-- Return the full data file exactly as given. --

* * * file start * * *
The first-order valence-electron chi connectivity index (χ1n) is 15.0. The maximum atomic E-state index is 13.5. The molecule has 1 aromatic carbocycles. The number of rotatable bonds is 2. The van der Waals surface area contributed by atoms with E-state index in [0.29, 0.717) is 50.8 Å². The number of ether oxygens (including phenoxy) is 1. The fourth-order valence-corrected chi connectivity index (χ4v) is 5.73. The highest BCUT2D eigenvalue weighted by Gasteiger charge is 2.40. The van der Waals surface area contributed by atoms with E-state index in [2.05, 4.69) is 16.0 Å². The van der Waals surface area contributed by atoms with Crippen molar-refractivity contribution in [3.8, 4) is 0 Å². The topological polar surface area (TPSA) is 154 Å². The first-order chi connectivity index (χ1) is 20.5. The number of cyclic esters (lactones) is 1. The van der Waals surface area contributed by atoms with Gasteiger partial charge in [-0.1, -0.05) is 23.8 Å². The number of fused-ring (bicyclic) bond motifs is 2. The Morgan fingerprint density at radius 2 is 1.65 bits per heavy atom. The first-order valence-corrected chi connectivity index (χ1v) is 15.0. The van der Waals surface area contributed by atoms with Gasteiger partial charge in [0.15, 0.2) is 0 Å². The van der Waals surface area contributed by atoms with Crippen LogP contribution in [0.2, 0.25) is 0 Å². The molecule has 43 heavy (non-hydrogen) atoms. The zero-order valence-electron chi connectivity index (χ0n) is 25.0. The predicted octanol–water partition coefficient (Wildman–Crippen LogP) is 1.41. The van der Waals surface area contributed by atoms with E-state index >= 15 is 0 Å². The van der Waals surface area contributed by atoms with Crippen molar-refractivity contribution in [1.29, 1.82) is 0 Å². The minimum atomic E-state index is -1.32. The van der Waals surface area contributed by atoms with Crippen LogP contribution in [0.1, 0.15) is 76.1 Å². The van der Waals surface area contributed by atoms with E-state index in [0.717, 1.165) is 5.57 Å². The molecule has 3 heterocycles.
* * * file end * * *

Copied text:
The first-order valence-electron chi connectivity index (χ1n) is 15.0. The maximum atomic E-state index is 13.5. The molecule has 1 aromatic carbocycles. The number of rotatable bonds is 2. The van der Waals surface area contributed by atoms with E-state index in [0.29, 0.717) is 50.8 Å². The number of ether oxygens (including phenoxy) is 1. The fourth-order valence-corrected chi connectivity index (χ4v) is 5.73. The highest BCUT2D eigenvalue weighted by Gasteiger charge is 2.40. The van der Waals surface area contributed by atoms with E-state index in [2.05, 4.69) is 16.0 Å². The van der Waals surface area contributed by atoms with Crippen molar-refractivity contribution in [3.8, 4) is 0 Å². The topological polar surface area (TPSA) is 154 Å². The first-order chi connectivity index (χ1) is 20.5. The number of cyclic esters (lactones) is 1. The van der Waals surface area contributed by atoms with Gasteiger partial charge in [-0.1, -0.05) is 23.8 Å². The number of fused-ring (bicyclic) bond motifs is 2. The Morgan fingerprint density at radius 2 is 1.65 bits per heavy atom. The first-order valence-corrected chi connectivity index (χ1v) is 15.0. The van der Waals surface area contributed by atoms with Gasteiger partial charge in [0.15, 0.2) is 0 Å². The van der Waals surface area contributed by atoms with Crippen LogP contribution in [0.2, 0.25) is 0 Å². The molecule has 43 heavy (non-hydrogen) atoms. The zero-order valence-electron chi connectivity index (χ0n) is 25.0. The predicted octanol–water partition coefficient (Wildman–Crippen LogP) is 1.41. The van der Waals surface area contributed by atoms with E-state index >= 15 is 0 Å². The van der Waals surface area contributed by atoms with Crippen molar-refractivity contribution in [1.29, 1.82) is 0 Å². The minimum atomic E-state index is -1.32. The van der Waals surface area contributed by atoms with Crippen LogP contribution in [0.1, 0.15) is 76.1 Å². The van der Waals surface area contributed by atoms with E-state index in [0.717, 1.165) is 5.57 Å². The molecule has 3 heterocycles.